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  • Bony Dehiscence of the Anterior Ethmoidal Artery: A Proposed Classification System and the Impact on Endoscopic Transnasal Ligation

    Final Number:
    1691

    Authors:
    Ricardo Araujo MD; Bernardo Barbosa; Gustavo Rassier Isolan; Alexander I Evins MD; Antonio Bernardo MD

    Study Design:
    Laboratory Investigation

    Subject Category:

    Meeting: Congress of Neurological Surgeons 2017 Annual Meeting

    Introduction: Introduction: Endoscopic transnasal ligation of the anterior ethmoidal artery (AEA) has become increasingly popular in both otorhinolaryngology and neurosurgery. Due to a normal anatomical variation, the AEA can be found within the anterior ethmoidal canal (AEC) or outside of the canal in a dehiscent state. The presence of a bony dehiscence can impact the ability for vessel ligation, and there is currently a lack of consensus regarding the prevalence of this variation1-3. We evaluate the variability of and classify bony dehiscence, assess its impact on endoscopic transnasal ligation, and attempt to identify its extent on corresponding computed tomography (CT) scans.

    Methods: Methods: Using 20 preserved adult cadaveric heads (40 sides) injected with colored latex, endoscopy was used to identify both the surgical anatomy of the AEA, and the degree of bony dehiscence. The arteries were visualized via endoscope, their dehiscence was classified, and ligation was attempted. A novel classification system based on degree of bony dehiscence was applied, where the AEA was; completely within the skull base (grade I), protruding from the skull base (grade II), attached to the skull base by bony mesentery (grade III), and completely free of bony attachment (grade IV). We performed high-resolution CT scans in axial, coronal, and sagittal planes and identified the ethmoidal arteries. Using these scans, we determined if the extent of bony dehiscence was identifiable on the corresponding CT.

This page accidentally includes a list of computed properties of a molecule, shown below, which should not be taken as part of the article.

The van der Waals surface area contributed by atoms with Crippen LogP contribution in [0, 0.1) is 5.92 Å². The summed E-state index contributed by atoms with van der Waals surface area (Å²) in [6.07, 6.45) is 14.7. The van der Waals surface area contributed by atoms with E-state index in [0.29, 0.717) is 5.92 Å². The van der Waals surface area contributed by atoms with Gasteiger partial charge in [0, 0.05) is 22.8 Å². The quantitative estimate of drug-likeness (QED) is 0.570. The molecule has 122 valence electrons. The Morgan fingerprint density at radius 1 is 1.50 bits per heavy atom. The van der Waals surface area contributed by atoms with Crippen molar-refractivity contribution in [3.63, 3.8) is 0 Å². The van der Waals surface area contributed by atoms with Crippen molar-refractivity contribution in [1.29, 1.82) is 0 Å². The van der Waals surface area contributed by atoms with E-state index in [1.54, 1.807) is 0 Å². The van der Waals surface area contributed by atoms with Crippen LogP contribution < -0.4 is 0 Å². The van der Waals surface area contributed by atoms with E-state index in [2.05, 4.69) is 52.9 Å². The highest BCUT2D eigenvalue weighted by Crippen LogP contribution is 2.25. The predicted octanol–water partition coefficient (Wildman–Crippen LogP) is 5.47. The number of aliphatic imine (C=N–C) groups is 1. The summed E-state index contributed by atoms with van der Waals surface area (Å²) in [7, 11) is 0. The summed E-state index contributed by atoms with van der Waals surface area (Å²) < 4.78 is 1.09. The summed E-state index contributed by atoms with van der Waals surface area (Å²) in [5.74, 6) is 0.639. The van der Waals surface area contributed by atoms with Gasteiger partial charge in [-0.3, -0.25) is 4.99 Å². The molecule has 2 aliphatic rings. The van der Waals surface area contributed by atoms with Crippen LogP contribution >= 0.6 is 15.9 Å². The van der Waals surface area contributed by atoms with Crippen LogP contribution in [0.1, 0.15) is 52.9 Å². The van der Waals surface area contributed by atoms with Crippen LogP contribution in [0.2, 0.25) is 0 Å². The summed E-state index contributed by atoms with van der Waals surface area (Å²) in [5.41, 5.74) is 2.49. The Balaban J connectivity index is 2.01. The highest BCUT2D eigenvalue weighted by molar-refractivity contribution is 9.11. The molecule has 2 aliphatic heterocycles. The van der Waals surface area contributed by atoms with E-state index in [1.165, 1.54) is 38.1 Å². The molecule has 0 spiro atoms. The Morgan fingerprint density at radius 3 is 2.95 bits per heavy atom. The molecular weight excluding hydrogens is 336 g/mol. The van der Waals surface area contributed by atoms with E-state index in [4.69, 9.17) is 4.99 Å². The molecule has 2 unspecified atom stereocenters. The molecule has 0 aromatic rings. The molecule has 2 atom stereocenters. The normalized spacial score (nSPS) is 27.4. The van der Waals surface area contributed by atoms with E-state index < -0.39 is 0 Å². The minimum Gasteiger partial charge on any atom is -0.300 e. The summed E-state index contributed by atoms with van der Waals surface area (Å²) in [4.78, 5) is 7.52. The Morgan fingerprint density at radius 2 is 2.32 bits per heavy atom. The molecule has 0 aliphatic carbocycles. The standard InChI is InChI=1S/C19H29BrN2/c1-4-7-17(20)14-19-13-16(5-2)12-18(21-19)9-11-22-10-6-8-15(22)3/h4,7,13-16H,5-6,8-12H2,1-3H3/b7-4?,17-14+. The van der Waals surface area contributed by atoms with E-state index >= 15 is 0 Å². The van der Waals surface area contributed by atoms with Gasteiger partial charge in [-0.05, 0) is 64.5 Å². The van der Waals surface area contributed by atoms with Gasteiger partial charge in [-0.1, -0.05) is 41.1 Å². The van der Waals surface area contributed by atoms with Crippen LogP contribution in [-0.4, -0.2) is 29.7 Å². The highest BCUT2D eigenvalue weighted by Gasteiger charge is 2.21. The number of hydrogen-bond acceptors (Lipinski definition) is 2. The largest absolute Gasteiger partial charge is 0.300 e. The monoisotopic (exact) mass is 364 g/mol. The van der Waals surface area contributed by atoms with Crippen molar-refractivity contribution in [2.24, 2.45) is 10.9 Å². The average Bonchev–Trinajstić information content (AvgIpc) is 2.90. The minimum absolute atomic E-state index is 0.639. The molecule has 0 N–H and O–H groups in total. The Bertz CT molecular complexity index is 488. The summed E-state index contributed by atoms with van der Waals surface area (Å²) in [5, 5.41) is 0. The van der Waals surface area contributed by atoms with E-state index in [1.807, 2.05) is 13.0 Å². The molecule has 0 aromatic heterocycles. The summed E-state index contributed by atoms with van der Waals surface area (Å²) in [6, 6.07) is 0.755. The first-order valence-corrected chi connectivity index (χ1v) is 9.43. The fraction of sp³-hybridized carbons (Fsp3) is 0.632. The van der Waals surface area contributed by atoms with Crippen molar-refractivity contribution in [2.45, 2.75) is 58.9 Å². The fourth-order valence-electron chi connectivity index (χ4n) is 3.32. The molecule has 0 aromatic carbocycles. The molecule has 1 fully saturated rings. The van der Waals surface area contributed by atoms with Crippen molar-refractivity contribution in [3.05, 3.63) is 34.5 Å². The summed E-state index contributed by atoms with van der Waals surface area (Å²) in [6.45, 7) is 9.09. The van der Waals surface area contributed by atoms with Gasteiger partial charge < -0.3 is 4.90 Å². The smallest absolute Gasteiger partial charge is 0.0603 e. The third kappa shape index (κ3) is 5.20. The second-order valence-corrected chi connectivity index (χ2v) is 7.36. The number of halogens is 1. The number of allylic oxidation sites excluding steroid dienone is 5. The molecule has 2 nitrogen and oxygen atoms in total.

Results: Results: The AEA was identified in all 40 sides. Ten percent were graded as type 1, 32.5% as type II, 52.5% as type III, and 5% as type IV. Ligation or cauterization was deemed feasible in all type III and IV AEAs, this equaled 57.5% of sides. CT was able to identify a bony mesentery in all grade III AEAs and the absence of a bony connection in the 1 grade IV head.

    Conclusions: Conclusion: Bony dehiscence is a common anatomical variation of the AEA, the extent of which will have technical implications on surgical practice. The presence of a bony mesentery (type III) or complete dehiscence (type IV) will permit more effective ligation compared to type I and II AEA.

    Patient Care: Research has shown the beneficial effect of preoperative embolization on reduced blood loss, need for transfusion, and operative time5. However, complete embolization is required to sufficiently control blood loss, and this may prove technically challenging or even dangerous under certain arterial conformations.

    Learning Objectives: We evaluate the variability of and classify bony dehiscence, assess its impact on endoscopic transnasal ligation, and attempt to identify its extent on corresponding computed tomography (CT) scans.

    References:

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